The Bush administration is putting money behind its words, with US President George W Bush announcing a $1 billion aid package to help Georgia recover from its recent invasion by Russian troops. "Secretary of State Condoleezza Rice, appearing in Washington, said that $570 million of the aid would be made available this year, while the rest would depend on approval by a new administration and a new Congress. It does not include any military aid, she and other administration officials said," reported the IHT. "The initial money, Bush said in a statement, would be used to feed and shelter tens of thousands of Georgians displaced during the fighting that began on the night of Aug. 7 when Georgia tried to establish control over a breakaway region, South Ossetia, only to be driven back by Russian forces. Bush also pledged to support its transition to a democratic market economy." This lavish aid and US concern over an expansionist Russia was in stark contrast to Haiti's suffering right in its backyard. According to the BBC, Haiti has been hit by three tropical storms in the past 21 days, which have caused much damage and killed 170 people. "Haiti faces a 'catastrophe' after being hit by a series of storms in recent weeks, President Rene Preval has said," reported the BBC. "The latest, Tropical Storm Hanna, could prove even more deadly than one that killed more than 3,000 people in 2004, Mr Preval warned. "Hanna is now approaching the Bahamas, where storm warnings have been issued. "At 0030 GMT on Thursday, Hanna was about 575 km south-east of Nassau and moving north-west, the US National Hurricane Center (NHC) says. "Separately, storm Ike has strengthened rapidly into an extremely powerful Category Four hurricane in the open Atlantic, the NHC says."

After days of riots and sit-in protests by opponents of Thai Prime Minister Samak Sundaravej, Thailand's Cabinet agreed today to hold a referendum on the fate of the government, reports the Associated Press. "Culture Minister Somsak Kietsuranond told reporters that no date has been set for holding the public referendum and the exact topic also remains unclear," said the AP. "But the possible questions that would be asked include whether the government should resign, whether it should dissolve the parliament and what the people think about the ongoing protest, he said. "'The Cabinet just agreed in principle for now,' he said, referring to the fact that there is no law that allows for holding a referendum. The Senate would first have to pass legislation to hold one. "'Whether it can be done and when it can be done depends on when the organic law on public referendum is passed by the Senate,' said deputy government spokesman Nattawut Sai-gua. "The announcement was met with skepticism from the anti-government protesters camped in the compound of Samak's office, the Government House. "'This is just a political game the government is trying to play. The government is not fixing the problems the PAD is talking about. This protest is about making sure the government corrects its mistakes,' said Pichet Pattanachote, a former vice president of the Senate who has joined the alliance." Finally, in Canada's northern Arctic an ice shelf the size of Manhattan has broken off from Ellesmere Island, an incident that shows the effect of warmer temperatures according to scientists, reports the AP. "Derek Mueller, an Arctic ice shelf specialist at Trent University in Ontario, told The Associated Press that the 4,500-year-old Markham Ice Shelf separated in early August and the 19-square-mile shelf is now adrift in the Arctic Ocean. "'The Markham Ice Shelf was a big surprise because it suddenly disappeared. We went under cloud for a bit during our research and when the weather cleared up, all of a sudden there was no more ice shelf. It was a shocking event that underscores the rapidity of changes taking place in the Arctic,' said Mr Mueller. Mueller also said that two large sections of ice detached from the Serson Ice Shelf, shrinking that ice feature by 47 square miles ? or 60 percent ? and that the Ward Hunt Ice Shelf has also continued to break up, losing an additional eight square miles. "Mueller reported last month that seven square miles of the 170-square-mile and 130-feet-thick Ward Hunt shelf had broken off. "This comes on the heels of unusual cracks in a northern Greenland glacier, rapid melting of a southern Greenland glacier, and a near record loss for Arctic sea ice this summer. And earlier this year a 160-square mile chunk of an Antarctic ice shelf disintegrated. "'Reduced sea ice conditions and unusually high air temperatures have facilitated the ice shelf losses this summer,' said Luke Copland, director of the Laboratory for Cryospheric Research at the University of Ottawa. 'And extensive new cracks across remaining parts of the largest remaining ice shelf, the Ward Hunt, mean that it will continue to disintegrate in the coming years.'"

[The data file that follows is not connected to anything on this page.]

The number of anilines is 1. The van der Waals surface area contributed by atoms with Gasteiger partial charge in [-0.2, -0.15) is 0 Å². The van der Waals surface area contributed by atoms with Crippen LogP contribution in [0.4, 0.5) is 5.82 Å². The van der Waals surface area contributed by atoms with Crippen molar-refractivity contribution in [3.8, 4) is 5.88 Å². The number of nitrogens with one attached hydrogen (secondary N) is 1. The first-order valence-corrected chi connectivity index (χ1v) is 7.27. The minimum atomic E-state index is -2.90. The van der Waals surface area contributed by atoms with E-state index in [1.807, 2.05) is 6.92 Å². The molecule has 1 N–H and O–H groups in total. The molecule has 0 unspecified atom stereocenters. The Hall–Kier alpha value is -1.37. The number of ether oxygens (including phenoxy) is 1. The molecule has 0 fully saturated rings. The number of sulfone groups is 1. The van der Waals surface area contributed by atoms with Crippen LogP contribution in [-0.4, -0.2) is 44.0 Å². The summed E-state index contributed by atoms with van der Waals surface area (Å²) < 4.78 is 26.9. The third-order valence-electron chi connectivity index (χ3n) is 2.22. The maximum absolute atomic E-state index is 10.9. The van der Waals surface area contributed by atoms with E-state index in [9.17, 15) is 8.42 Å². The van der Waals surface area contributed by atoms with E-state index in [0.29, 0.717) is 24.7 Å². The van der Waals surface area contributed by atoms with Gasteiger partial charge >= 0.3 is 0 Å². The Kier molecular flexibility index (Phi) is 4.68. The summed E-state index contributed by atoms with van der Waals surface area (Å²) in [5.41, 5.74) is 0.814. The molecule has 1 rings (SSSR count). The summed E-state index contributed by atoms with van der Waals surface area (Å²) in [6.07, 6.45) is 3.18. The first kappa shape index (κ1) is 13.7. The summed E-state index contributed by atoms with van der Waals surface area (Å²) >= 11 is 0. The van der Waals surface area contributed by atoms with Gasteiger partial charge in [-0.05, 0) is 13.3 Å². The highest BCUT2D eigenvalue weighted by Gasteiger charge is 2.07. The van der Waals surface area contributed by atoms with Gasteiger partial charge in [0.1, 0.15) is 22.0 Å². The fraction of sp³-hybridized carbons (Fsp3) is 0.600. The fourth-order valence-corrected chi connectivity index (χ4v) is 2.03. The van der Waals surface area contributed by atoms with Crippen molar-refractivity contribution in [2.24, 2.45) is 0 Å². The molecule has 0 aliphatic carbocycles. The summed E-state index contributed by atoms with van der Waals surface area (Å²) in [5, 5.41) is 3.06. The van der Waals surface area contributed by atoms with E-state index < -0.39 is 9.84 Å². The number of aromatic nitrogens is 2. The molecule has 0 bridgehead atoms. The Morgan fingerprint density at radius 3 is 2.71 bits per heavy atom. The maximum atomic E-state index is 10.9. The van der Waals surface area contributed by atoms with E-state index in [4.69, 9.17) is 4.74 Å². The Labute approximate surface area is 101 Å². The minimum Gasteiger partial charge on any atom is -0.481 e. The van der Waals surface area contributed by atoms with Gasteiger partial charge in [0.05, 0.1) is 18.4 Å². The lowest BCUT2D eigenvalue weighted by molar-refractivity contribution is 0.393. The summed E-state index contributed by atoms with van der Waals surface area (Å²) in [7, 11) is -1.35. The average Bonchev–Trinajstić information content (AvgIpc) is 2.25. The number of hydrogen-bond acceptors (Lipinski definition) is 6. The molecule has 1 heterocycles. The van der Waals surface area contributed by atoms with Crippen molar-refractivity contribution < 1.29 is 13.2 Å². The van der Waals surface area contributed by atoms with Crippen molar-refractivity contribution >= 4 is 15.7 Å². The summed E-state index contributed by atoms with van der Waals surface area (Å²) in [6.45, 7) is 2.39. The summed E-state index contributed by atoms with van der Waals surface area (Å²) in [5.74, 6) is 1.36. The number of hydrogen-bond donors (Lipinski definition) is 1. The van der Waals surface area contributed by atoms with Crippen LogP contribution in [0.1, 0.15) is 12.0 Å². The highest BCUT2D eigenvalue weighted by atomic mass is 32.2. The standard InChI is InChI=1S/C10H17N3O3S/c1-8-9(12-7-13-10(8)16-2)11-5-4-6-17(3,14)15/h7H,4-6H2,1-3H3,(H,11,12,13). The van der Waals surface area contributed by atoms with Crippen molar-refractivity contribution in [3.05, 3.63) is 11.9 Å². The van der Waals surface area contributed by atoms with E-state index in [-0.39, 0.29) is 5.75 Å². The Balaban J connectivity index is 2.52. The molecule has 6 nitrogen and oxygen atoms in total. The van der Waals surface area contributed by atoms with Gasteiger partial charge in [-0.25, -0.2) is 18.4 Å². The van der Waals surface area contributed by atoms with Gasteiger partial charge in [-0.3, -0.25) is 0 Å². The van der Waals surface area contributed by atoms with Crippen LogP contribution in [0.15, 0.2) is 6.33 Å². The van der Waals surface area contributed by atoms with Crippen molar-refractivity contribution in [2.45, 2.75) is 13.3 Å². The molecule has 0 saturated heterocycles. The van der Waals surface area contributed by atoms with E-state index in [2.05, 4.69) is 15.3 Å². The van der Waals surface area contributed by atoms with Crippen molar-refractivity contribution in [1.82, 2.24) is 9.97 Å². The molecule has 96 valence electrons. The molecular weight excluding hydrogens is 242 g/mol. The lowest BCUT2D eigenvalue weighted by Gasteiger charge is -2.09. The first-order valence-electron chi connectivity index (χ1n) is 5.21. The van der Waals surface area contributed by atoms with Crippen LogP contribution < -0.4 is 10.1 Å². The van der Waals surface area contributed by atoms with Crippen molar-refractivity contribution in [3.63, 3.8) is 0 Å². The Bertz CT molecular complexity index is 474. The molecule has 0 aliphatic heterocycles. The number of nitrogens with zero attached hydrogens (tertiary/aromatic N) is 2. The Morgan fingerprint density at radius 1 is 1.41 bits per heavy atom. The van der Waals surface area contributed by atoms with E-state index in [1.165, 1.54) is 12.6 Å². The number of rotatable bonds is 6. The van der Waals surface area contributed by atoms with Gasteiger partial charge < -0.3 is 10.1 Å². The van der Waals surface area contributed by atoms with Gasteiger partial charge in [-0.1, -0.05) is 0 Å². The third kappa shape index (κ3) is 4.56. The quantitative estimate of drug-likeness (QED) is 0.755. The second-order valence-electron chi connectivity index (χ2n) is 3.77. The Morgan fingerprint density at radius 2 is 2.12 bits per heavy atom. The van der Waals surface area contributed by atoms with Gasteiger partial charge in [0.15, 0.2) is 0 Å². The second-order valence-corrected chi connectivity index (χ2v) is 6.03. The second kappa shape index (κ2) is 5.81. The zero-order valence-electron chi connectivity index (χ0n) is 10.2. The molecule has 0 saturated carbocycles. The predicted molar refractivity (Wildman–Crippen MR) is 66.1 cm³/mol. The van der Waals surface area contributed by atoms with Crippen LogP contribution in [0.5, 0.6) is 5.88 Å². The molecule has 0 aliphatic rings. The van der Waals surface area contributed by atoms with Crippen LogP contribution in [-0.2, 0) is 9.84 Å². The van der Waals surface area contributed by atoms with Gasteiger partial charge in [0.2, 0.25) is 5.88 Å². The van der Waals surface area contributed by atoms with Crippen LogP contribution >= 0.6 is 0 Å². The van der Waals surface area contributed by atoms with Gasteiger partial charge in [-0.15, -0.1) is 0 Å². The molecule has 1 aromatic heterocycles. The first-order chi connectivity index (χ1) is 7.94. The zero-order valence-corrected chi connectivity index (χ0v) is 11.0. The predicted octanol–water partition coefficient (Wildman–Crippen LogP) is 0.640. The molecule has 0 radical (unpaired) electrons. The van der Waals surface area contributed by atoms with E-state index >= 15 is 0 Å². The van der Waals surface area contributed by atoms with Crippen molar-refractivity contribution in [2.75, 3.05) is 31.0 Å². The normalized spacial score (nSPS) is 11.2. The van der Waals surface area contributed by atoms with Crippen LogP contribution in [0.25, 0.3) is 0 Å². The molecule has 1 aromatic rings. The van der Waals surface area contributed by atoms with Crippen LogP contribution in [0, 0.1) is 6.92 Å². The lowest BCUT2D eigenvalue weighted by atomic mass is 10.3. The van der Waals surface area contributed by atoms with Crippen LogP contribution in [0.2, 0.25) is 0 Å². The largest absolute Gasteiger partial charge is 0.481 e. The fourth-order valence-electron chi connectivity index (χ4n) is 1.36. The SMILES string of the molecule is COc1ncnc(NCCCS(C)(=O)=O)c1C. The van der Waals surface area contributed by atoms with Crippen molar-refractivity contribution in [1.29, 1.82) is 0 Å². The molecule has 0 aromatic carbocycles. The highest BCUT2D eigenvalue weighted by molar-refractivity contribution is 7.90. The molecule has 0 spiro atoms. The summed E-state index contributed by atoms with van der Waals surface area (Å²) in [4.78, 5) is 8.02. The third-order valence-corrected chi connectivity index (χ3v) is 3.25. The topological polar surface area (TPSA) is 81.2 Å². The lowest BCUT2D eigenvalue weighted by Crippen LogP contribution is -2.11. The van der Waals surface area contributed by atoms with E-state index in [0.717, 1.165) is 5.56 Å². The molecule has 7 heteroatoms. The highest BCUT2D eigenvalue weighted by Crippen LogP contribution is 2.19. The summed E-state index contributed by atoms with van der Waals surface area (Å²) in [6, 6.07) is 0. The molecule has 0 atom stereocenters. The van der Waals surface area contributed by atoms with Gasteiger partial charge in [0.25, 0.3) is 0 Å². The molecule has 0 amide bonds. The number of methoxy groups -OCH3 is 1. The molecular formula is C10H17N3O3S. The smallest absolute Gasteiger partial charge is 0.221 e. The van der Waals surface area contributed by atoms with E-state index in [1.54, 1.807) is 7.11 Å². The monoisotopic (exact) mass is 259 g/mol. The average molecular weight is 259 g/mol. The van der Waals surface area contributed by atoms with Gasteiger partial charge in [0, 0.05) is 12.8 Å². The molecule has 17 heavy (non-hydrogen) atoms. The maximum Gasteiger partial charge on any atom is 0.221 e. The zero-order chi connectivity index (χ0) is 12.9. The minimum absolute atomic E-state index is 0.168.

ralsamh@thenational.ae